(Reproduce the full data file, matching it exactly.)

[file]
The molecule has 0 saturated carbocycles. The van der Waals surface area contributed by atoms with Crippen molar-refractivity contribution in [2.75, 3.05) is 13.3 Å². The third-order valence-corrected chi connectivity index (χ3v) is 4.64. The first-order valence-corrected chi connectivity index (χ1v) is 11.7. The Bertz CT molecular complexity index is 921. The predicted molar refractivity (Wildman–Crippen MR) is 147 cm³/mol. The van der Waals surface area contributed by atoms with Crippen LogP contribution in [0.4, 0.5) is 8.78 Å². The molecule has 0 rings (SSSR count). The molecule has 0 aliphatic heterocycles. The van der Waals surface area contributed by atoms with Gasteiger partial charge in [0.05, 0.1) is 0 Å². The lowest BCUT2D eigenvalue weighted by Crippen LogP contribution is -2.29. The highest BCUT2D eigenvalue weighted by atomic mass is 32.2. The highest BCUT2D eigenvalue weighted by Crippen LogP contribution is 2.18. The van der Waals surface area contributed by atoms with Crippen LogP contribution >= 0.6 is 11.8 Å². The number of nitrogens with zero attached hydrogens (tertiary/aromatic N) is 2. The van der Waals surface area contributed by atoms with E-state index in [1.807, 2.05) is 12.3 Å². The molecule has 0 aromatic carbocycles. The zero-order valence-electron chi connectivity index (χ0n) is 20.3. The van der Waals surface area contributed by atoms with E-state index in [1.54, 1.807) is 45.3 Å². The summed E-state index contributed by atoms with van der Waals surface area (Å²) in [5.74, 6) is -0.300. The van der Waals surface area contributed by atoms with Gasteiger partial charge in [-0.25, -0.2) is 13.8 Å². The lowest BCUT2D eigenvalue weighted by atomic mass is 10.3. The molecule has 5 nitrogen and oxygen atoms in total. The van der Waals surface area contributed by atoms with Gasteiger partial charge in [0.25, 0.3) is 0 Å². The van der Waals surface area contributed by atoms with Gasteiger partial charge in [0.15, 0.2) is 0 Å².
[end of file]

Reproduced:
The molecule has 0 saturated carbocycles. The van der Waals surface area contributed by atoms with Crippen molar-refractivity contribution in [2.75, 3.05) is 13.3 Å². The third-order valence-corrected chi connectivity index (χ3v) is 4.64. The first-order valence-corrected chi connectivity index (χ1v) is 11.7. The Bertz CT molecular complexity index is 921. The predicted molar refractivity (Wildman–Crippen MR) is 147 cm³/mol. The van der Waals surface area contributed by atoms with Crippen LogP contribution in [0.4, 0.5) is 8.78 Å². The molecule has 0 rings (SSSR count). The molecule has 0 aliphatic heterocycles. The van der Waals surface area contributed by atoms with Gasteiger partial charge in [0.05, 0.1) is 0 Å². The lowest BCUT2D eigenvalue weighted by Crippen LogP contribution is -2.29. The highest BCUT2D eigenvalue weighted by atomic mass is 32.2. The highest BCUT2D eigenvalue weighted by Crippen LogP contribution is 2.18. The van der Waals surface area contributed by atoms with Crippen LogP contribution >= 0.6 is 11.8 Å². The number of nitrogens with zero attached hydrogens (tertiary/aromatic N) is 2. The van der Waals surface area contributed by atoms with E-state index in [1.807, 2.05) is 12.3 Å². The molecule has 0 aromatic carbocycles. The zero-order valence-electron chi connectivity index (χ0n) is 20.3. The van der Waals surface area contributed by atoms with E-state index in [1.54, 1.807) is 45.3 Å². The summed E-state index contributed by atoms with van der Waals surface area (Å²) in [5.74, 6) is -0.300. The van der Waals surface area contributed by atoms with Gasteiger partial charge in [-0.25, -0.2) is 13.8 Å². The lowest BCUT2D eigenvalue weighted by atomic mass is 10.3. The molecule has 5 nitrogen and oxygen atoms in total. The van der Waals surface area contributed by atoms with Gasteiger partial charge in [0.25, 0.3) is 0 Å². The van der Waals surface area contributed by atoms with Gasteiger partial charge in [0.15, 0.2) is 0 Å².